Stablecoins everywhere: Where is the Fed?

When Sen Mike Crapo, a ranking member of the Senate Finance Committee, questioned Federal Reserve Chairman Jerome Powell Tuesday, one thing was on his mind.

Like many interested in the crypto space, Crapo has asked for months about the stablecoin report. Delayed for a half year now due to sudden inflation and unemployment issues, Powell said the stablecoin report is still weeks out.

“I hate to say it again; it is ready; within the next few weeks, we will be publishing it,” Powell said. “It’s more of an exercise in asking questions from the public as opposed to taking stances. Though we will be taking stances as well.”

Since the summer, the so-called stablecoin report has been ‘ready for release.’ But, unfortunately, not much is known of its contents, aside from peculiar rumors that echo against constant regulatory worries for the crypto industry. 

Here is what we know

The report will be written with the Boston Fed, the NY Fed, and other federal reserve branches. It is expected the report will address stablecoins in private and public companies, like USDC from Circle and Central Bank Digital Currencies, or coins used for settlement within banking.

As the year drew to a close, a treasury report from the President’s Working Group asked lawmakers for more controls over stablecoins. The lawmakers’ response was sluggish.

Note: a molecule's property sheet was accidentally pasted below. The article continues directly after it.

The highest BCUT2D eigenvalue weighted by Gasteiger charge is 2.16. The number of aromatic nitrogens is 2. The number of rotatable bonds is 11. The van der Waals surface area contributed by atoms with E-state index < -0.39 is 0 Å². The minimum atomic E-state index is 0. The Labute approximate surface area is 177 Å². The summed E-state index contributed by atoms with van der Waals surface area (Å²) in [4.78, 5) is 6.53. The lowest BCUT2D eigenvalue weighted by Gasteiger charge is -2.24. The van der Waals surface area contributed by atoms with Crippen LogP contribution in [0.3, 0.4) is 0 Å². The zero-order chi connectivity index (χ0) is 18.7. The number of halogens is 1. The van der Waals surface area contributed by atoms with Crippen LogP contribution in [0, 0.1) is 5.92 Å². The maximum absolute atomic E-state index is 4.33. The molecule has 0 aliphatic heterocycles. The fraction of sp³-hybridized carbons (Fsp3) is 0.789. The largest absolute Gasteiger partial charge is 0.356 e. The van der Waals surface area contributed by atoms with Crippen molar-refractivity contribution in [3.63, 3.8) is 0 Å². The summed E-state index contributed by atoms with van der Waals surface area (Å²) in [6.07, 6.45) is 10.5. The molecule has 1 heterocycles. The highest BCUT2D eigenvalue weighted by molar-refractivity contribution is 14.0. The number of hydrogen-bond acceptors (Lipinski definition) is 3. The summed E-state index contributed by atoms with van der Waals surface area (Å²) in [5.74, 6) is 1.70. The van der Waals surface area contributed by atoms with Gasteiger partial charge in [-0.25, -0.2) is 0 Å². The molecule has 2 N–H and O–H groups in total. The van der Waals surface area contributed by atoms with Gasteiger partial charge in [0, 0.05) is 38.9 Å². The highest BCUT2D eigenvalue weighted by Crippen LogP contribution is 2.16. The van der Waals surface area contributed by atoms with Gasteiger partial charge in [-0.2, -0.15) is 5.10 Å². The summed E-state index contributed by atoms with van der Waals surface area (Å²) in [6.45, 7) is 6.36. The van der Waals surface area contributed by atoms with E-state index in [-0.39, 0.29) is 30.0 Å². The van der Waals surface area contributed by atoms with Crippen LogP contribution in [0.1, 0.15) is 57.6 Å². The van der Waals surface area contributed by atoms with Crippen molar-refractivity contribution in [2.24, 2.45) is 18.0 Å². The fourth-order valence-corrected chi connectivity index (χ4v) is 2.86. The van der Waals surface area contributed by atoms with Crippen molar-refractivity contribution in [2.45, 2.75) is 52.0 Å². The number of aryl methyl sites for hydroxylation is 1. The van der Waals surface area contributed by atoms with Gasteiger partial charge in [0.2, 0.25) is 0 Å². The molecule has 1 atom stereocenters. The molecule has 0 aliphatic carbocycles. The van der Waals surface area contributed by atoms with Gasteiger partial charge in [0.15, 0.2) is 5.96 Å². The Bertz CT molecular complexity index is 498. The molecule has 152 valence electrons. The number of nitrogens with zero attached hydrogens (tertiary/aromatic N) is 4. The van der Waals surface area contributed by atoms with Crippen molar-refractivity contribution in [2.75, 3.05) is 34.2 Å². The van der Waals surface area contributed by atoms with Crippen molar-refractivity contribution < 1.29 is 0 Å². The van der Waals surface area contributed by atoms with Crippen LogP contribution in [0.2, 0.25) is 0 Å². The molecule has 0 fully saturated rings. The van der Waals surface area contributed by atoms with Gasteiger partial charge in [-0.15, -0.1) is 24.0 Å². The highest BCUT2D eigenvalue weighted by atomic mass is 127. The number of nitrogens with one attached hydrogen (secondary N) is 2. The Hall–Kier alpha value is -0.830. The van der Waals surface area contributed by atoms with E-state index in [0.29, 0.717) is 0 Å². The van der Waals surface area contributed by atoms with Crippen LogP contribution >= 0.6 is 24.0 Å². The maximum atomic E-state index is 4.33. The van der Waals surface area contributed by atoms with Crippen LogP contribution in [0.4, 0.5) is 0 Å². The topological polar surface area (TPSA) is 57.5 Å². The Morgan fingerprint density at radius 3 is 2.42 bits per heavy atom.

Senate Banking Committee Chair members Senator Sharrod Brown (D) wrote to stablecoin providers for insight while advocating for consumer protections. On the other side of the aisle, Senator Pat Toomey (R) defended innovation in the crypto space.

The Fed may even release their research on a US stablecoin for Fed settlement, dubbed Project Hamilton. In the rumored project, the Fed is working directly with the cryptocurrency center at MIT to research a Federal coin.

According to the SVP of the Boston Federal Reserve, Jim Cunha, other industry leaders in the payments and credit space are contributing ideas. 

Why it makes cents to talk stablecoins

Stablecoins and CBDCs are at the forefront of tech and economic innovation. Everyone wants in: from governments worldwide like the UK’s Britcoin plans, to Meta and Block competing with their own lofty goals for currency.

Back when regulators and legislators finally started taking notice, New York Community Bank said it was already minting its own stablecoins to use for settlement. And just last week, a rumored PayPal hackathon produced a quick draft of a Paypal Stablecoin.

Even just a rumor and a leaked jpeg of a PaypalCoin logo would be enough to shake the entire financial world, as some think PayPal may be the best-equipped institution to implement its own coin.

In light of this, Toomey asked Powell about CBDCs, and if a US-backed one would compete with private industry options.

“If Congress were to authorize the Fed to pursue a central bank digital dollar, is there anything about that that ought to preclude well-regulated, privately issued stablecoins from coexisting with a central bank digital dollar?” Toomey asked.

Powell, who reiterated that the Feds plan and report would come in the next few weeks, said, “No, not at all.”

  • Kevin Travers

    Intensely energetic news reporter asking questions covering the collision between Silicon Valley, Wall Street, and everywhere in-between. Studied history at the University of Delaware, learned to write at the Review, and debanked.